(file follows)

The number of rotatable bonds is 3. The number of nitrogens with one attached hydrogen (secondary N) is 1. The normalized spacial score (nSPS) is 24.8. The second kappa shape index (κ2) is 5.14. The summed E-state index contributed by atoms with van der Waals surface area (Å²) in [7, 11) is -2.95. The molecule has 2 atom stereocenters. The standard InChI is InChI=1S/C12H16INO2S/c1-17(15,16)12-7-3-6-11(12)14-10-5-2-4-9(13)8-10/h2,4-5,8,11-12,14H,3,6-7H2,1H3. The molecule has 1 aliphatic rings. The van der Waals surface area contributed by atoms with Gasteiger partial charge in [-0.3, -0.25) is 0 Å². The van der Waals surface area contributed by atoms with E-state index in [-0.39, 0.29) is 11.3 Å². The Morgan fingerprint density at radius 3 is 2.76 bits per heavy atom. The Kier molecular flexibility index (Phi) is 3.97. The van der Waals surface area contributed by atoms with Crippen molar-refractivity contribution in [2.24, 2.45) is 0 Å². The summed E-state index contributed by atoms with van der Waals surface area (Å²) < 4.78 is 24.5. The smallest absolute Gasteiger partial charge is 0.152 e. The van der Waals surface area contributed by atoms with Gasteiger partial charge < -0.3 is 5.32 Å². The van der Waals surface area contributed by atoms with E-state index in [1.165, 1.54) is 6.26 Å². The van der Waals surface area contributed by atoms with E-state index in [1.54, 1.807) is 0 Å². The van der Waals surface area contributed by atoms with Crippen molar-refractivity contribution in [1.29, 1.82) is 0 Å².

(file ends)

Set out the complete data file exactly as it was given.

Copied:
The number of rotatable bonds is 3. The number of nitrogens with one attached hydrogen (secondary N) is 1. The normalized spacial score (nSPS) is 24.8. The second kappa shape index (κ2) is 5.14. The summed E-state index contributed by atoms with van der Waals surface area (Å²) in [7, 11) is -2.95. The molecule has 2 atom stereocenters. The standard InChI is InChI=1S/C12H16INO2S/c1-17(15,16)12-7-3-6-11(12)14-10-5-2-4-9(13)8-10/h2,4-5,8,11-12,14H,3,6-7H2,1H3. The molecule has 1 aliphatic rings. The van der Waals surface area contributed by atoms with Gasteiger partial charge in [-0.3, -0.25) is 0 Å². The van der Waals surface area contributed by atoms with E-state index in [-0.39, 0.29) is 11.3 Å². The Morgan fingerprint density at radius 3 is 2.76 bits per heavy atom. The Kier molecular flexibility index (Phi) is 3.97. The van der Waals surface area contributed by atoms with Crippen molar-refractivity contribution in [2.24, 2.45) is 0 Å². The summed E-state index contributed by atoms with van der Waals surface area (Å²) < 4.78 is 24.5. The smallest absolute Gasteiger partial charge is 0.152 e. The van der Waals surface area contributed by atoms with Gasteiger partial charge < -0.3 is 5.32 Å². The van der Waals surface area contributed by atoms with E-state index in [1.165, 1.54) is 6.26 Å². The van der Waals surface area contributed by atoms with E-state index in [1.54, 1.807) is 0 Å². The van der Waals surface area contributed by atoms with Crippen molar-refractivity contribution in [1.29, 1.82) is 0 Å².